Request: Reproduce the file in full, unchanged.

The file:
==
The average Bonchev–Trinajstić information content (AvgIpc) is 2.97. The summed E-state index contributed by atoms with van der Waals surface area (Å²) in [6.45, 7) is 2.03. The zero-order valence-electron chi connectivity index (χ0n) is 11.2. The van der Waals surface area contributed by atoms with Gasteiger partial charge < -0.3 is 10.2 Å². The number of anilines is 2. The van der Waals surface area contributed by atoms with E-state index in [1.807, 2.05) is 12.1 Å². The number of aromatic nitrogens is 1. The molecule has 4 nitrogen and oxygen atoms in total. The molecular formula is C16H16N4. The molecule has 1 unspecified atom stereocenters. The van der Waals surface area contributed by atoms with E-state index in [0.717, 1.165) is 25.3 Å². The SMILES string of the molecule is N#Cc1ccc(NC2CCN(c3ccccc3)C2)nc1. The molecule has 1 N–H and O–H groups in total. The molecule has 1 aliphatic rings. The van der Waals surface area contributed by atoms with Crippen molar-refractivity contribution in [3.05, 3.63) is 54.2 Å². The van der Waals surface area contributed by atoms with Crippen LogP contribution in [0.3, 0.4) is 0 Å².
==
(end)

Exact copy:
The average Bonchev–Trinajstić information content (AvgIpc) is 2.97. The summed E-state index contributed by atoms with van der Waals surface area (Å²) in [6.45, 7) is 2.03. The zero-order valence-electron chi connectivity index (χ0n) is 11.2. The van der Waals surface area contributed by atoms with Gasteiger partial charge < -0.3 is 10.2 Å². The number of anilines is 2. The van der Waals surface area contributed by atoms with E-state index in [1.807, 2.05) is 12.1 Å². The number of aromatic nitrogens is 1. The molecule has 4 nitrogen and oxygen atoms in total. The molecular formula is C16H16N4. The molecule has 1 unspecified atom stereocenters. The van der Waals surface area contributed by atoms with E-state index in [0.717, 1.165) is 25.3 Å². The SMILES string of the molecule is N#Cc1ccc(NC2CCN(c3ccccc3)C2)nc1. The molecule has 1 N–H and O–H groups in total. The molecule has 1 aliphatic rings. The van der Waals surface area contributed by atoms with Crippen molar-refractivity contribution in [3.05, 3.63) is 54.2 Å². The van der Waals surface area contributed by atoms with Crippen LogP contribution in [0.3, 0.4) is 0 Å².